Several readers have recently inquired about how they can change their Mac’s default icons (such as the hard drive icon). It’s very easy to change a Mac’s folder icons (and revert them back to original settings). The following is what Apple calls a Pro Tip.
I think it’s more of a fun Mac Treat than a Pro Tip, since most people would only do this to personalize their computer. However, adding custom icons could help brand a Mac used in a public setting (for example, in a library, a point-of-sale system, etc).
You can personalize folders, files, and drives with custom icons using just about any graphic file desired, including jpeg, gif, png, Photoshop or Illustrator file, and even PDF.
First, choose an image you want to use and open it in Preview. If the file doesn’t open in Preview by default, select the image in Finder, select Open With from the File menu and then select Preview from the drop-down list.
Once your image has opened in Preview, press Command-C to copy it.
Next, select the file, folder or drive whose icon you want to change, and press Command-I to show its Info window.
Click the file, folder, or drive icon at the top left corner of the Info screen, then press Command-V to replace this icon with your chosen image.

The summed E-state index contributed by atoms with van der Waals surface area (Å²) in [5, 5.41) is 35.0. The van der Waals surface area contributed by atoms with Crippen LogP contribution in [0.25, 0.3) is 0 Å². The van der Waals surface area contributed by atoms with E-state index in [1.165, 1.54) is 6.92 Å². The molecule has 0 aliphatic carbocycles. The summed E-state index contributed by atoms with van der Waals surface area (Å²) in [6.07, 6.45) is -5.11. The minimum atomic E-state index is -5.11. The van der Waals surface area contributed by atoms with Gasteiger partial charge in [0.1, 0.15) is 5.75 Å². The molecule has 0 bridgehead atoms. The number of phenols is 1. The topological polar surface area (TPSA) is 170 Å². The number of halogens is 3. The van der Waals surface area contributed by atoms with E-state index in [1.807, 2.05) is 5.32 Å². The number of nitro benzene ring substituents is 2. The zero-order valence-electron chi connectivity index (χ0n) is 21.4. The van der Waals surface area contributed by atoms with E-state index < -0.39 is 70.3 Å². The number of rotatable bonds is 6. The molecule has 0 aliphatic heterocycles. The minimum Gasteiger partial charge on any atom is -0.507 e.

Close the Info window. The new image should appear in place of the old icon on your desktop or Finder window—even in List view.
To make your icons appear larger or smaller, go to the Finder and select View Options from the View menu. Use the slider in the pop-up window to change your icons’ display size on the desktop or in Finder windows.
You can also copy icons from the Info window of one file, folder, or drive to another. Just select the desired icon, copy it, then select the icon you want to replace and paste. Want to revert to the default Mac icon? Select your custom icon in the Info window and press the Delete key.
More Icon Tips: The most successful icons are clear, small images without too much detail, like a close-up photo of a face or a flower. You may want to crop an existing image down to a single detail in an image-editing program to create a better-looking icon—or use one of the thousands of purpose-made icons available in various online collections.
Keep in mind that using a large image as an icon increases the file size of your destination folder or file. For example, using a 3.4 MB photo as an icon for a 36 KB document increases that document’s total file size to 92 KB. Try creating a lower-resolution or smaller version of your image instead.